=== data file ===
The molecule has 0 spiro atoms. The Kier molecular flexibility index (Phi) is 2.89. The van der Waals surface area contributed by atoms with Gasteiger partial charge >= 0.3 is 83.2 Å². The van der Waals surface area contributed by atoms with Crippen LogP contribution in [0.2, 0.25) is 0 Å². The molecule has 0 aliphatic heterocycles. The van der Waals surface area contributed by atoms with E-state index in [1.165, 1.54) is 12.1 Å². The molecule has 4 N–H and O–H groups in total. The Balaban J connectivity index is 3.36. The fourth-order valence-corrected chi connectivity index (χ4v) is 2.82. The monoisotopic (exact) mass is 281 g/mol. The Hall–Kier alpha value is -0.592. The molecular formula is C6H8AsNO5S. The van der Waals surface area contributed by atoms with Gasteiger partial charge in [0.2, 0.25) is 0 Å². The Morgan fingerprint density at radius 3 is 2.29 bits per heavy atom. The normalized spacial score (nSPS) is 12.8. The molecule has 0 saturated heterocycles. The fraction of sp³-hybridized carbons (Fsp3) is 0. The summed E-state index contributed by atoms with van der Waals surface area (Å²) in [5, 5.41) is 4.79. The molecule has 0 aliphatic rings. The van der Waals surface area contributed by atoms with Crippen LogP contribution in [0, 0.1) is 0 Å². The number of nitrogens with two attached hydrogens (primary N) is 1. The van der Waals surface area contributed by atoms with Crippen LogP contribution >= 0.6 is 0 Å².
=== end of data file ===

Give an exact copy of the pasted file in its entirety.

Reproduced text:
The molecule has 0 spiro atoms. The Kier molecular flexibility index (Phi) is 2.89. The van der Waals surface area contributed by atoms with Gasteiger partial charge >= 0.3 is 83.2 Å². The van der Waals surface area contributed by atoms with Crippen LogP contribution in [0.2, 0.25) is 0 Å². The molecule has 0 aliphatic heterocycles. The van der Waals surface area contributed by atoms with E-state index in [1.165, 1.54) is 12.1 Å². The molecule has 4 N–H and O–H groups in total. The Balaban J connectivity index is 3.36. The fourth-order valence-corrected chi connectivity index (χ4v) is 2.82. The monoisotopic (exact) mass is 281 g/mol. The Hall–Kier alpha value is -0.592. The molecular formula is C6H8AsNO5S. The van der Waals surface area contributed by atoms with Gasteiger partial charge in [0.2, 0.25) is 0 Å². The Morgan fingerprint density at radius 3 is 2.29 bits per heavy atom. The normalized spacial score (nSPS) is 12.8. The molecule has 0 saturated heterocycles. The fraction of sp³-hybridized carbons (Fsp3) is 0. The summed E-state index contributed by atoms with van der Waals surface area (Å²) in [5, 5.41) is 4.79. The molecule has 0 aliphatic rings. The van der Waals surface area contributed by atoms with Crippen LogP contribution in [0, 0.1) is 0 Å². The number of nitrogens with two attached hydrogens (primary N) is 1. The van der Waals surface area contributed by atoms with Crippen LogP contribution >= 0.6 is 0 Å².